BY THE COURT
permanently bolted to a truck chassis and associated
necessary tools do not qualify as cargo under 49 U.S.C.
§ 31101(1) (2012), and the truck itself thus does not
qualify as a commercial motor vehicle under the federal
Unified Carrier Registration Act.
of the judgment of the Court of Appeals in an unpublished
opinion filed August 5, 2016. Appeal from Shawnee District
Court; Rebecca W. Crotty, judge. Judgment of the Court of
Appeals affirming the district court is reversed. Judgment of
the district court is reversed.
S. Brack, of MDP Services, LLC, of Overland Park, argued the
cause and was on the briefs for appellant.
Lee Kirk, deputy general counsel, Kansas Corporation
Commission, argued the cause and was on the briefs for
appeal concerns whether a truck with a crane permanently
attached to it qualifies as a commercial vehicle subject to
registration and fee payment under the federal Unified
Carrier Registration Act (UCR). See 49 U.S.C. § 14504a
(2012). The answer to this question turns on whether the
crane and associated tools qualify as "cargo, " as
that term is used in the Act. Because the crane and
associated tools are not cargo, the truck is not a commercial
vehicle subject to the registration and fee requirements.
and Procedural History
Midwest Crane & Rigging, LLC, is a contractor that
provides a "crane service." One of its employees
was stopped by Kansas Highway Patrol Master Trooper
Christopher Beas. Beas had noticed that the truck the
employee was driving did not have a license plate. He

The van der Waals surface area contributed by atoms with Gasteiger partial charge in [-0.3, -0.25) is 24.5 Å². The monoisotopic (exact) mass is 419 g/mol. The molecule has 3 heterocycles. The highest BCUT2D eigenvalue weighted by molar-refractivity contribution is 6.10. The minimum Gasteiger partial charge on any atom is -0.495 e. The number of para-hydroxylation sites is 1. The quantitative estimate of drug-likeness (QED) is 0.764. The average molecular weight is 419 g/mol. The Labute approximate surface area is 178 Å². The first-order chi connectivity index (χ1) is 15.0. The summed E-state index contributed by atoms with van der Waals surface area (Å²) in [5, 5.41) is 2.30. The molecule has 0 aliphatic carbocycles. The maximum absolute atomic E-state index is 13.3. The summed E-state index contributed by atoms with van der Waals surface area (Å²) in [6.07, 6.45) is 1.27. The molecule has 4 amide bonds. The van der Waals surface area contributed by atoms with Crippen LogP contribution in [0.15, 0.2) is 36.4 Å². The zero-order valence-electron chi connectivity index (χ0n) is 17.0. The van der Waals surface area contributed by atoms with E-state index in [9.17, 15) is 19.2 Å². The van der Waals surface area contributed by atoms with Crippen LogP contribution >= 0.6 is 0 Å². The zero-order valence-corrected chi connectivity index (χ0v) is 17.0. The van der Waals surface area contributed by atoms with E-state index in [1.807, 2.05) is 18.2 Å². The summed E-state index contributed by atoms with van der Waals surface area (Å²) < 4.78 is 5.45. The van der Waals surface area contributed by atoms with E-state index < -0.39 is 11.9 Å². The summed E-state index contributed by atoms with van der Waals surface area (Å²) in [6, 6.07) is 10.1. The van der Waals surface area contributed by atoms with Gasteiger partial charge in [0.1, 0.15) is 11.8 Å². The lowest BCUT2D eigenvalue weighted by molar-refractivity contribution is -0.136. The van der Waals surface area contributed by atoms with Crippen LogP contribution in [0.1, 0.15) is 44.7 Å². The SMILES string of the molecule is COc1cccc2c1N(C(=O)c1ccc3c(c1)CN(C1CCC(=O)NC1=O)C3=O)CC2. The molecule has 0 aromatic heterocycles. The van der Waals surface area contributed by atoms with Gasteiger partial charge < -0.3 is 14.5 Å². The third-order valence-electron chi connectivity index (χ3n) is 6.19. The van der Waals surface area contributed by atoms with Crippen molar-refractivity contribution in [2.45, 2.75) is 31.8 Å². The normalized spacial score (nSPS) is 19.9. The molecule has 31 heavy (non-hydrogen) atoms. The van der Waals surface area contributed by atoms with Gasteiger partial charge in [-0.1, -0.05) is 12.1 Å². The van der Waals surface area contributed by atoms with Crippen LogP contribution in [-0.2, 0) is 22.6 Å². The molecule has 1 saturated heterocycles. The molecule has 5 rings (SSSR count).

identified the truck as part of Midwest's fleet,
photographed the truck, documented the stop, and identified
two possible violations: (1) failure to pay a UCR fee, and
(2) failure to display a current license plate.
truck's only purpose was to provide the crane service. It
has a crane permanently attached to its chassis. The driver
was headed to a job site where the crane was to be used to
hoist a large air conditioning unit onto the roof of a
building. Otherwise the truck carried only the tools
necessary to operate the crane, such as cables, shackles, and
a spreader beam.
license plate violation was dismissed after Midwest
established that the truck was exempt from registration
requirements, because it is classified as a self-propelled
crane. See K.S.A. 2016 Supp. 8-128(b); State v.
Zeit, 39 Kan.App.2d 364, 180 P.3d 1068 (2008). But the
UCR issue remained, and the Kansas Corporation Commission
fined Midwest $300 for failure to register and pay the fee
required by the Act. See 49 U.S.C. §
requested a hearing to challenge the UCR violation.
resulting administrative hearing focused on whether the truck
qualified as a commercial motor vehicle under the Act, which
requires a "motor carrier" to pay a fee based on
the size of its fleet of "commercial motor
vehicles." The debate largely centered on the meaning of
"cargo, " as used in the definition of
"commercial motor vehicle" under the Act. See 49
U.S.C. § 31101(1) (2012) ("'commercial motor
vehicle' means . . . a self-propelled or towed vehicle
used on the highways in commerce principally to transport
passengers or cargo" [emphasis added]).
is included as a part of the Motor Carrier Safety Improvement
Act (MCSIA). The Commission considered not only the
definition of commercial motor vehicle from the UCR but also
a second definition of commercial motor vehicle from a
different subsection of the MCSIA. See 49 U.S.C. §
31132(1) (2012) (subchapter III- Safety Regulations:
"'commercial motor vehicle' means a